Walking Just As Heart Healthy As Running
Michael Harper for redOrbit.com — Your Universe Online
A new study out this week from the American Heart Association has found that a nice, brisk walk can be just as heart healthy as running. The results of this study could be good news for those who dislike running or have a disability which keeps them from running. Though walking may have some of the same benefits as running, walkers will have to spend more time on the road than runners to see similar results.
This study is the product of a collaboration between the National Runners´ Health Study and the National Walkers´ Health Study. Together, they gathered over 33,000 runners and 15,000 walkers and monitored their blood pressure and cholesterol levels. After comparing the results of both groups, the researchers discovered that when the same amount of energy was expended during both activities, walkers had a similar decrease in risk for high blood pressure, high cholesterol and diabetes. Furthermore, the more frequently walkers hit the streets, the more their health benefits increased.
Paul T Williams, Ph.D., the study´s principal author, said the two activities have similar effects on the heart because they are similar in motion.
“Walking and running provide an ideal test of the health benefits of moderate-intensity walking and vigorous-intensity running because they involve the same muscle groups and the same activities performed at different intensities,” said Dr. Williams, a staff scientist at the Lawrence Berkeley National Laboratory in a statement.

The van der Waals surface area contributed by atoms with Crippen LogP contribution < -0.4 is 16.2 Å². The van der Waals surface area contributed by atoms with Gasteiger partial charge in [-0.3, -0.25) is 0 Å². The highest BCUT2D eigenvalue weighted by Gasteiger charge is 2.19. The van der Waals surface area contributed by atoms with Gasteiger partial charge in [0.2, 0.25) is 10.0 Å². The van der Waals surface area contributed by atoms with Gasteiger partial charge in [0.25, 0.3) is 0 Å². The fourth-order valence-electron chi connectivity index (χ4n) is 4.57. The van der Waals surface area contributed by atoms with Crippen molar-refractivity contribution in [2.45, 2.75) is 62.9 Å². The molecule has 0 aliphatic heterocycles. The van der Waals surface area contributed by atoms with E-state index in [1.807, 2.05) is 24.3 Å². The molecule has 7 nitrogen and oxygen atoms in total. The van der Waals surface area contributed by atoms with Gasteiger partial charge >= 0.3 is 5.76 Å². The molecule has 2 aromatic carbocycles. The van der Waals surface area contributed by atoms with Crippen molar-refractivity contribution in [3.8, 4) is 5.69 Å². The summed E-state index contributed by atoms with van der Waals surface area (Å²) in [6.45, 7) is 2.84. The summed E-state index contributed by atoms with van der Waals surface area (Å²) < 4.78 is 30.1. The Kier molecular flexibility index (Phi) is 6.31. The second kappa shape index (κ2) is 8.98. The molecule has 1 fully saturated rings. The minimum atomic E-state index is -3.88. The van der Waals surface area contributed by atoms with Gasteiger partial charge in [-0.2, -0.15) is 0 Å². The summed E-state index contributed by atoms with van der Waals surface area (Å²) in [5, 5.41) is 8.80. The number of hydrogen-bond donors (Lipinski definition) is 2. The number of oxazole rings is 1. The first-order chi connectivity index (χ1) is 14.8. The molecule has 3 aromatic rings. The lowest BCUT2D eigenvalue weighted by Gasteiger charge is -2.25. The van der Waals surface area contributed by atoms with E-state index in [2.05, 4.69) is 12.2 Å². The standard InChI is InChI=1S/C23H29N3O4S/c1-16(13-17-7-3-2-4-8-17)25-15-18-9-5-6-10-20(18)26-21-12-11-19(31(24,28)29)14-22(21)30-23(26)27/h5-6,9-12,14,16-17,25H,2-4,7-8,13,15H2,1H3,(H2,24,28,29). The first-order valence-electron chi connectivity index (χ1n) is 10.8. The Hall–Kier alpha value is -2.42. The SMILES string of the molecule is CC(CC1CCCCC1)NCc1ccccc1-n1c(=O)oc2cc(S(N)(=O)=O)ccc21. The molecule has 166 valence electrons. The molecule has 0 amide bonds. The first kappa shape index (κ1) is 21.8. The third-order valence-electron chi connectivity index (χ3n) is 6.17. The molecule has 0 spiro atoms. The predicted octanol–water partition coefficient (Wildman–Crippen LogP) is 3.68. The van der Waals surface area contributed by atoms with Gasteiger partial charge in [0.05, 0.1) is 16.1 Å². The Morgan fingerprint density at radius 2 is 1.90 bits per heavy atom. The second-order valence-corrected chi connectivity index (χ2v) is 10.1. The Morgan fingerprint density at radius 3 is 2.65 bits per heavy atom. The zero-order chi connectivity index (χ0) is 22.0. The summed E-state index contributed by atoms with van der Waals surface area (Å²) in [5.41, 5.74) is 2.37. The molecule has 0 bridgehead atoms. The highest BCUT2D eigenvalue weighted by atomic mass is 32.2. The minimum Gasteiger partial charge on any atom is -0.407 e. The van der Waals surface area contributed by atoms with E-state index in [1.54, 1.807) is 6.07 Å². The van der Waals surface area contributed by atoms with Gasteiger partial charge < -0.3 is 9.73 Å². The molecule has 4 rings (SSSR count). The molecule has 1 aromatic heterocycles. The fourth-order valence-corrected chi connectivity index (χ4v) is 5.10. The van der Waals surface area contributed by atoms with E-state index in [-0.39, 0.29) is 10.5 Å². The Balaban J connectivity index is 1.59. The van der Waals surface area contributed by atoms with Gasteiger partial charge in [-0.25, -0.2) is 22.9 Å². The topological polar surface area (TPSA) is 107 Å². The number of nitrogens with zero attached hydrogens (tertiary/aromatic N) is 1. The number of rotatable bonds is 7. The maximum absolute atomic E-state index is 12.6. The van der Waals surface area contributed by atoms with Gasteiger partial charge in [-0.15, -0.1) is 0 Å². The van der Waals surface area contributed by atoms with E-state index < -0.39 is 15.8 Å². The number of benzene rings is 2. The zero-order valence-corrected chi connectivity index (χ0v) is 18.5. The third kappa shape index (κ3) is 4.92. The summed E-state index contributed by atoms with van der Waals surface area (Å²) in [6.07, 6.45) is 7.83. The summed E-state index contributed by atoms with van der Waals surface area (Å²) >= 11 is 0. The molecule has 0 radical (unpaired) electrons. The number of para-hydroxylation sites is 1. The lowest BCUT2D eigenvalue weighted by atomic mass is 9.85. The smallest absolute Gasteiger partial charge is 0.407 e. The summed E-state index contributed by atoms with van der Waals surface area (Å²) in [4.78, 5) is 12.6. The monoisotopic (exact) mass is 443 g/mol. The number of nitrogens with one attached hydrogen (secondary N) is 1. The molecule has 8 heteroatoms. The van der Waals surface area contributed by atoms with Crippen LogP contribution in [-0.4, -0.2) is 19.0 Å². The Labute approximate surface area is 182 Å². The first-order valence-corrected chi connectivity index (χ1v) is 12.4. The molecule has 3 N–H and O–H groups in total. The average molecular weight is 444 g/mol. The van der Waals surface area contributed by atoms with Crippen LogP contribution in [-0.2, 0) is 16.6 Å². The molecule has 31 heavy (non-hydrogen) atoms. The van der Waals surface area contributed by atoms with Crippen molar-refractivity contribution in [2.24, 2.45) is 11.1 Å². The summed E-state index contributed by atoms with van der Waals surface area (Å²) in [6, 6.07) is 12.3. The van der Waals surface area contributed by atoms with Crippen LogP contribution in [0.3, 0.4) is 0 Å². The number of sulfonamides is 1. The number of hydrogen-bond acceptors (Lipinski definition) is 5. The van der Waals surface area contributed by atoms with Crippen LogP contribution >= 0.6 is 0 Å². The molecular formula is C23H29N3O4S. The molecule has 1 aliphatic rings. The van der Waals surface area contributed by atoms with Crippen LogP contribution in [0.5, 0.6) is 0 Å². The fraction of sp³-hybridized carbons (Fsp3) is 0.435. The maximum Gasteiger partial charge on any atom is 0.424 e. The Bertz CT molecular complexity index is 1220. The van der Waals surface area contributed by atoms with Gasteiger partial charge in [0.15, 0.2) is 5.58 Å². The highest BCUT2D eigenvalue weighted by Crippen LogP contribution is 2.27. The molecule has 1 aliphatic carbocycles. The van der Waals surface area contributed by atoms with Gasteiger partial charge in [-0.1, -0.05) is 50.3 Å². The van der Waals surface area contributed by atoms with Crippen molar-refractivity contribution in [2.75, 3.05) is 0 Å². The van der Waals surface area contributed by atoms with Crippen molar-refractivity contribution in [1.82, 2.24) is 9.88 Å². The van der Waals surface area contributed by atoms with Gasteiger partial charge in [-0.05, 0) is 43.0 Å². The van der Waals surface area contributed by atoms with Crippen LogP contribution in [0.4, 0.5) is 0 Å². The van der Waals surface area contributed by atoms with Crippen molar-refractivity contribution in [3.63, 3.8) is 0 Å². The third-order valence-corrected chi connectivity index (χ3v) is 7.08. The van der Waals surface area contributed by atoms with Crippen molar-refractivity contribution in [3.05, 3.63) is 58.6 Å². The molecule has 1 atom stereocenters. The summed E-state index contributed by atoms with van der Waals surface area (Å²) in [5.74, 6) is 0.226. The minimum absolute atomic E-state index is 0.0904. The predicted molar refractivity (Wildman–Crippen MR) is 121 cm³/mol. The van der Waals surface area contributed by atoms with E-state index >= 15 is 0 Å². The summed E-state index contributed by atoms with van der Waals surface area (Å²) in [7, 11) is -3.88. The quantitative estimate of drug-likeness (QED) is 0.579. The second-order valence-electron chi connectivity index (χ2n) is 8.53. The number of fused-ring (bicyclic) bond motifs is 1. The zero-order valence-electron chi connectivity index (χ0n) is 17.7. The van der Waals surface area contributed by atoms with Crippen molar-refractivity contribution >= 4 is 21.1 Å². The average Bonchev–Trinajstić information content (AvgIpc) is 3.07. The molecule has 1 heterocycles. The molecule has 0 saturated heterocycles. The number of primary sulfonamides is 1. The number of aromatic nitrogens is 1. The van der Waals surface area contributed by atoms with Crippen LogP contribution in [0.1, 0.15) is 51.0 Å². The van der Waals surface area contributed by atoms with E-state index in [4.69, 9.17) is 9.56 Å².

Dr. Williams and his team were somewhat surprised by these results, as previous studies had found that running was much better for the heart than walking. However, this study was the first to focus on the distance walked and not the amount of time spent walking. After they completed their walks, the 15,045 walkers in the study completed questionnaires for the researchers.
“The more the runners ran and the walkers walked, the better off they were in health benefits. If the amount of energy expended was the same between the two groups, then the health benefits were comparable,” said Dr. Williams.
In some cases, walking even reduced the risk of heart disease more significantly than running. For instance, the study found that walking reduced the risk of first-time hypertension by 7.2 percent compared to running´s 4.2 percent. Walkers also reduced their risk for high-cholesterol by seven percent, while runners reduced their chances by 4.3 percent. Walkers saw the greatest risk reduction when it came to coronary heart disease; their risk decreased by 9.3 percent while runners saw a 4.5 percent decrease.
Though walking has comparable health benefits to running, Dr. Williams points out that runners may experience a greater benefit because they can do more exercise in an hour than walkers.
Either way, these results have removed yet another reason not to go for more walks during the week.
“People are always looking for an excuse not to exercise,” said Dr. Williams in closing, “but now they have a straightforward choice to run or to walk and invest in their future health.”
This research has now been published in the American Heart Association (AHA) journal Arteriosclerosis, Thrombosis and Vascular Biology.